In a move sure to please business owners and employers, Doug Ford has vowed to “scrap” Bill 148. As reported previously in the Pivotal HR Blog (“Struggling with new guidelines?”), Payroll and HR Managers, business owners and stakeholders were asking the government to put the brakes on the plan due to costs, competitiveness issues, and complexity of implementation.
“We’re getting rid of Bill 148,” said the Premier in the legislature. “We’re going to make sure we’re competitive around the world.”
The Financial Accountability Office — the Ontario watchdog — had estimated last year that 50,000 people would lose their jobs if Bill 148 fully implemented. Businesses also complained about the difficulty of implementing significant payroll change.
Outsourced Payroll Management will make adapting easier
Companies who outsource Payroll Management will likely adjust to the sudden changes without difficulty. Large companies that do not outsource — who have spent many hours getting read for Bill 148 — will have the most problem pivoting with this significant change.
Companies with outsourced suppliers of Payroll Management, regardless of size, will have little trouble adapting.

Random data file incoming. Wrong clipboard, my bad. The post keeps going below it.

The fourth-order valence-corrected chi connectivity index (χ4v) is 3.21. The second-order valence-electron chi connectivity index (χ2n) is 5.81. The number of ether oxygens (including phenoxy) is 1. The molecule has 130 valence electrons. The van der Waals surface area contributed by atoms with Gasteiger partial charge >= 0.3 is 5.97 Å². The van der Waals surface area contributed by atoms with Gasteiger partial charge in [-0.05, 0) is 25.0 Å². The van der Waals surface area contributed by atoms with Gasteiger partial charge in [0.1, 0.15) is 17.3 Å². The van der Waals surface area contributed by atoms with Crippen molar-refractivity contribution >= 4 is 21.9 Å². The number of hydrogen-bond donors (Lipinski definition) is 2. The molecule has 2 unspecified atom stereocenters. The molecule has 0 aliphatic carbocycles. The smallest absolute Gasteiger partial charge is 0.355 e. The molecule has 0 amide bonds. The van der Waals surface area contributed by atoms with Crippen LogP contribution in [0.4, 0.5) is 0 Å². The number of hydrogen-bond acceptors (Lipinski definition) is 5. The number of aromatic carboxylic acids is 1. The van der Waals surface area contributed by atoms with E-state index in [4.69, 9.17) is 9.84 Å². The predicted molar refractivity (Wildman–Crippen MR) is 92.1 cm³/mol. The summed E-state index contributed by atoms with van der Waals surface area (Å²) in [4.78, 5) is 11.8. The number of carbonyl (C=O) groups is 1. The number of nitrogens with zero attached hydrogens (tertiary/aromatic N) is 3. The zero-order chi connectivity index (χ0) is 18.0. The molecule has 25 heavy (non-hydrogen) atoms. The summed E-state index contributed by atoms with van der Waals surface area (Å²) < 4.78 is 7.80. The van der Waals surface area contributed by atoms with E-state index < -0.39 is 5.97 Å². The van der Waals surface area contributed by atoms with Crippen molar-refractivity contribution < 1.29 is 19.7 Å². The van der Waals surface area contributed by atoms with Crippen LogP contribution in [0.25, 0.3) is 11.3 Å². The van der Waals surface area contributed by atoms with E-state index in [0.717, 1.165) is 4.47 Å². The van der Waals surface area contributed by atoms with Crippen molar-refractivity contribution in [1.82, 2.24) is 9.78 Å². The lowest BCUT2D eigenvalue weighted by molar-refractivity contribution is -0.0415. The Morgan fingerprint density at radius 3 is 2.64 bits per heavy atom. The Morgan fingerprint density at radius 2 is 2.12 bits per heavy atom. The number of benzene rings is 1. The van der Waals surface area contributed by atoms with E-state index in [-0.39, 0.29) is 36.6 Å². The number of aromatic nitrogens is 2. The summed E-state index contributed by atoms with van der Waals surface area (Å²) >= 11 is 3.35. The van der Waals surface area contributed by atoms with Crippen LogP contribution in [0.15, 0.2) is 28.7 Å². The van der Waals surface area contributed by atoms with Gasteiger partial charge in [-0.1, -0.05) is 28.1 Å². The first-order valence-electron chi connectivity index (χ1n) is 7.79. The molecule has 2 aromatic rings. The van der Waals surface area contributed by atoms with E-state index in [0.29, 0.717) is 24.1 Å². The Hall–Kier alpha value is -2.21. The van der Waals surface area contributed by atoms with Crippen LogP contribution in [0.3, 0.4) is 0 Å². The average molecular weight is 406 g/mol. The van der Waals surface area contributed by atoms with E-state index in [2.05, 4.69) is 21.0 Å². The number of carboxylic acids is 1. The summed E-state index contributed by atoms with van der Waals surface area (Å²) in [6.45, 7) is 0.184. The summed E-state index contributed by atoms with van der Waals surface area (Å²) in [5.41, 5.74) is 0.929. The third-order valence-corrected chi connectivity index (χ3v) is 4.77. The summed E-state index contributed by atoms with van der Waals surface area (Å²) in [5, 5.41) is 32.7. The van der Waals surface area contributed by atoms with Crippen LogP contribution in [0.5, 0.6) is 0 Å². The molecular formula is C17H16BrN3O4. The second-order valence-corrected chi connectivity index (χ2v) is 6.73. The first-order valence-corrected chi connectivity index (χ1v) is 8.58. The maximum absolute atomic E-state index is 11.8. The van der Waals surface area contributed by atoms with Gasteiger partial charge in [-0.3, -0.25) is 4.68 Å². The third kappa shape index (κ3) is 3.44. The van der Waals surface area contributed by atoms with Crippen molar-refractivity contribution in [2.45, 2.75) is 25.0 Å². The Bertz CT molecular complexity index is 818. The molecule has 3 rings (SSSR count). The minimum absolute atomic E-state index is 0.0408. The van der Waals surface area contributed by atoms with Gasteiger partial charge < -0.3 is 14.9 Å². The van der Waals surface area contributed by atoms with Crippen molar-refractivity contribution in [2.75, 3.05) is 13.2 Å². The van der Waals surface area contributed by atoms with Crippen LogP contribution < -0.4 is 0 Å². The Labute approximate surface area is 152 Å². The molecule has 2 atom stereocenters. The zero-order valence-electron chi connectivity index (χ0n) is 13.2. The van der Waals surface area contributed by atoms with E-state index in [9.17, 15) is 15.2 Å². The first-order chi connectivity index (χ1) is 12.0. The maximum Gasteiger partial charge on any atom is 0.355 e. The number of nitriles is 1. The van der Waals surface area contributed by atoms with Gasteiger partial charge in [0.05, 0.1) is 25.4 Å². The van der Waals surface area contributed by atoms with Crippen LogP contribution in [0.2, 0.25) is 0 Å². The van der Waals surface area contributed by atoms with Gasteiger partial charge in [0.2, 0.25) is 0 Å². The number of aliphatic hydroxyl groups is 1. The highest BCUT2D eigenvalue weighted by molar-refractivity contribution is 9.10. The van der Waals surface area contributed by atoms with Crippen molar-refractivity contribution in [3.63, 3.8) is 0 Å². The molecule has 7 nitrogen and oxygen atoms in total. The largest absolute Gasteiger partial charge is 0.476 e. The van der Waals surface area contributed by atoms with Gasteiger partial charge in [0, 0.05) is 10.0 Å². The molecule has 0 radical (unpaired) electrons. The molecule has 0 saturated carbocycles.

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Why businesses will be happy
Aside from the impact on business, the consensus was the rules were too complicated to implement by January 2019. Now, the entire program may be scrapped, according to the Premier.
The move is likely to please businesses concerned over the costs or complexity of implementation but is unlikely to be popular with labour groups who worked with the previous government to craft the new rules and minimum wage requirements. The main issue is competitiveness, especially rules such as par pay for part-time and temporary workers with full-time employees.
The management issues included changes to vacation entitlements and special requirements such as shift cancellation minimum payments, changes to personal emergency leave, and vacations. Companies who have already begun implementation, in preparation for January 2019, may have to revert to previous standards for now.
“Bottom line, it’s an absolute job-killer,” said the Premier of Bill 148. “We want to create more jobs for everyone right across the sector.”
The NDP leader Andrea Horwath, meanwhile, asked whether this meant Bill 148 is repealed or replaced. If repealed, she indicated it would make things difficult for employees.
John Fraser, the interim Liberal leader — the party that brought in Bill 148 while in power — more emphatically condemned the lack of clarity: “It does a disservice to the office to not fully consider the direction you’re going in.”
Rocco Rossi, president of the Ontario Chamber of Commerce, was more positive on the move. “The very real unintended consequences (of Bill 148) have forced our members to decrease product offerings and increase the price of products being sold, hire fewer employees, reduce services and hours of operation, cut back on employee benefits, and halt capital investment — all in an effort to stay afloat.”